“I played the Bach Partita no 2 in D minor, and the Sibelius Violin Concerto,” said the MRU Academy student. With a one-hour time limit on his performance, he describes his performace as, “very exhausting, both mentally and physically. My program was timed at a little under an hour, so I couldn’t take many breaks in between movements or pieces.”
As one of Bill van der Sloot’s string students, Auerback senses some thrilling progress in his playing, “The first time I played the program at the Calgary festival I thought my arms were going to fall off by the time I was done. By the time I reached Nationals, I was able to play the program without getting physically tired, which I am very happy about!”
Not just a solo artist, in the national chamber class, he was joined by Jenny Crane (cello) and Minja Mckenna (viola). Having been on a two-month hiatus before the competition meant that the trio had to make up for lost time. “We were only able to meet a week before Nationals. During that week we met every day, sometimes twice a day, to get our pieces back into shape.”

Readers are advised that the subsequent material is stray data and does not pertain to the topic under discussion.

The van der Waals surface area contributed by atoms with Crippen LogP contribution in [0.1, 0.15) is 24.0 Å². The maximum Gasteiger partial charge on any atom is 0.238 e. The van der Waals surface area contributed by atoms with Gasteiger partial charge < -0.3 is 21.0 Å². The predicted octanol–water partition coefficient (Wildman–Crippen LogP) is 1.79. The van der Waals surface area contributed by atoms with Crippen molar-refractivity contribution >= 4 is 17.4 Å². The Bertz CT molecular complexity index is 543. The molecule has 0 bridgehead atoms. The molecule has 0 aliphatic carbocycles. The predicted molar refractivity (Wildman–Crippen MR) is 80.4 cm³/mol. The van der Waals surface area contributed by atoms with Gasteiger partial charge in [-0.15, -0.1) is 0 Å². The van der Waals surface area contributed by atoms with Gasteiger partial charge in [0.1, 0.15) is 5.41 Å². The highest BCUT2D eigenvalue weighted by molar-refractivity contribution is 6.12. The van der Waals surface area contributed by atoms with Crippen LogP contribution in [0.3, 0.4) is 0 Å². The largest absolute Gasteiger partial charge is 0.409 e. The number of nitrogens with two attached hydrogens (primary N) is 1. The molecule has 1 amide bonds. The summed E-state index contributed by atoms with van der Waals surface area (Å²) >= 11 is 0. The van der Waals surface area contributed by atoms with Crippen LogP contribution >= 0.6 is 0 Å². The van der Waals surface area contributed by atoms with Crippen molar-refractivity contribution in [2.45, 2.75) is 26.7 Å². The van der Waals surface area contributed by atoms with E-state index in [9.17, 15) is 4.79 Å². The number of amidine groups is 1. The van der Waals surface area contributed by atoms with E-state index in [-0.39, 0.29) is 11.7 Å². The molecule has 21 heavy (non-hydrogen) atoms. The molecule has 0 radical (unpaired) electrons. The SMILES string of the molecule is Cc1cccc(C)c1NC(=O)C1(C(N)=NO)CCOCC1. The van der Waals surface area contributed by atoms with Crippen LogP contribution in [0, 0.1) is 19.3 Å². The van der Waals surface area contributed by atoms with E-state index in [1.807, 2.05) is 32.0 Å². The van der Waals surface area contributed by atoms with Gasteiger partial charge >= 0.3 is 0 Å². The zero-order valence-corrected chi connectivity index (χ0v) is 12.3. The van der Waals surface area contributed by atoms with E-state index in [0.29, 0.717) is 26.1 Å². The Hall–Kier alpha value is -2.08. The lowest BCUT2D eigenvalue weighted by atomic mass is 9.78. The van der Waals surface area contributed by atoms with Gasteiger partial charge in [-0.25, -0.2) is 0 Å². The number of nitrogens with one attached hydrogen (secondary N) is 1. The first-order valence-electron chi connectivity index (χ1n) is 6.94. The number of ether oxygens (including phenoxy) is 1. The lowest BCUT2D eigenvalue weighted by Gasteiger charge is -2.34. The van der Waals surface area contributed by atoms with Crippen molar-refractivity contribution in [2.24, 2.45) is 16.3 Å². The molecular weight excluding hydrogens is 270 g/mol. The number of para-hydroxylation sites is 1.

The hard work paid off as the trio, coached by John Thomson who was in the audience in Edmonton for support, was also awarded with first prize in the chamber music division.
As a gracious victor, Auerbach sites the work of van der Sloot and Thomson, along with previous instructors Ian Swensen and Kevork Mardirossian as the reasons he made the podium, “I would not be where I am without any of these teachers.”